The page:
In Memoriam: Douglas Heller
Douglas J. Heller, webmaster of ushistory.org, died on May 25th, 2012, from pancreatic cancer. He was 57. Doug was a tireless advocate for education, and knew the best way to reach people was through the ushistory.org website.
ushistory.org was launched in the very early days of the World Wide Web on July 4, 1995, with America's Most Historic Mile, A Virtual Tour of Historic Philadelphia. Doug, along with his friend Jonathan Schmalzbach and the support of IHA president Mark Biddle, created the design and graphics, adapted the content from a book by Ron Avery, and hand-coded the material. They then added to the content by visiting all the sites listed to take pictures and understand them in greater depth.
The Historic Mile was followed in the next few years by the Historic Documents, the Battle of Brandywine, and the Betsy Ross House. At the footer of one of the early websites is this mission statement:
Our goal is to provide students, teachers, libraries and interested people worldwide with a vivid, exciting and accessible way to learn about the people, ideas, places and events that defined Revolutionary times and to help us understand through history who we are as a people today.
Doug had the unique talent of being able to size up a problem, understand its many aspects, and present it in a coherent, interesting, and thoughtful way. Certainly his most enjoyable part of ushistory.org is the Flag Rules and Regulations section. Tired of Congress constantly proposing a Flag Desecration constitutional amendment, Doug set out to ask the question "What is a flag?" By pointing out all the different interpretations of the U.S. flag that are used in our society and the way most of them violate the (unenforceable) U.S. Flag Code, Doug felt that he helped change the national conversation about flag desecration. He also became an expert in the Flag Code and has helped countless people with their flag questions.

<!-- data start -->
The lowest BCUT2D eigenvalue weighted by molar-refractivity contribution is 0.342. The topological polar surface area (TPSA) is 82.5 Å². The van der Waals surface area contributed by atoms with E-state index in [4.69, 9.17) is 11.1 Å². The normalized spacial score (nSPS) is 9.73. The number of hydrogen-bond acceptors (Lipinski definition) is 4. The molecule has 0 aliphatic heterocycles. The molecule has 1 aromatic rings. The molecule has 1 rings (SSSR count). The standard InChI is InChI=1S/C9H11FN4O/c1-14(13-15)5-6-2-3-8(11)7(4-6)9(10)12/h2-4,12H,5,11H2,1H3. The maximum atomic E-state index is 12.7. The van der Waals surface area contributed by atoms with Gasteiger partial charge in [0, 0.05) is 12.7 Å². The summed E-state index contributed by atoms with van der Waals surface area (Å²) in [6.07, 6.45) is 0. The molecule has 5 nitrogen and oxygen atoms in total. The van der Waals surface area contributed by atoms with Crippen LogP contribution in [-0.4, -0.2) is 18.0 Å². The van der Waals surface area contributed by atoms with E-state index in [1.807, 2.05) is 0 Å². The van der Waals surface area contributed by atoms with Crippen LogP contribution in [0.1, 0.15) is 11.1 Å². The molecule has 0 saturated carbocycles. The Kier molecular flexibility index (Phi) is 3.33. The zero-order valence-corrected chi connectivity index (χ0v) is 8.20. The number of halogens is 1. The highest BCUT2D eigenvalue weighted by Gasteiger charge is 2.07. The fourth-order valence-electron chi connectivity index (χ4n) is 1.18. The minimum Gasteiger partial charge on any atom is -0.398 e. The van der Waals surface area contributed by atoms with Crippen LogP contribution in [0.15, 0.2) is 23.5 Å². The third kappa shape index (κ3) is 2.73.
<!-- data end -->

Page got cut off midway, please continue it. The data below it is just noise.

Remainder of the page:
Working with historian Ed Lawler, Doug launched The President's House in Philadelphia site in 2001. Initially meant to highlight the fact that the National Park Service was not interpreting the President's House, which had stood just a block from Independence Hall, Ed's primary source work and the website evolved into a discussion about slavery and the fact that George Washington kept slaves at the house. Ironically, the actual location of the house and the slave quarters is just steps from the building that houses the Liberty Bell. Doug and Ed worked with local advocacy groups, including Avenging the Ancestors Coalition, to bring attention to this information. In December 2010, the National Park Service opened an interpretation of the President's House, including a full discussion of the slaves who lived there.
Doug was a very "behind the scenes" man, using his many talents to educate and help people through his websites. His work was done on a volunteer basis for many years. He worked on a project because it interested and excited him and gave him the opportunity to reach people. In the last few months of his life, Doug was chosen as the Springfield (Montgomery County) Democrat of the Year and honored with the Montgomery County Chamber of Commerce Excellence in Public Service award, and on June 1st, he was given a Tribute by Mayor Michael Nutter of Philadelphia for his work on bringing National History Day Philadelphia to national prominence. Doug was also a co-founder of the digital education company Beyond Books. This company provided online curriculum and content for high school students. The fruit of that work can be seen in the online textbooks published on the ushistory.org site.
Doug was a crossword puzzle creator and editor for 20 years before entering the online world. He remained involved in the American Crossword Puzzle Tournament and can be seen in the movie "Wordplay." He was a brilliant computer programmer and skilled at creating systems to automate everything from crossword puzzle editing to massive website creation and updating. He was active in local politics and served as a township commissioner from 2008-2012. Educated at the University of Rochester in history, Doug was also well-versed in modern art, musical theater (particularly Stephen Sondheim), classical music, and trivia. He loved playing the piano with his family singing at his side.
Doug is survived by his wife, Nancy; sons, Greg and Rob; and stepdaughter, Megan; his parents, Myra and Jack; siblings, Tuvia, Cathy, and Adam; and loving friends and neighbors.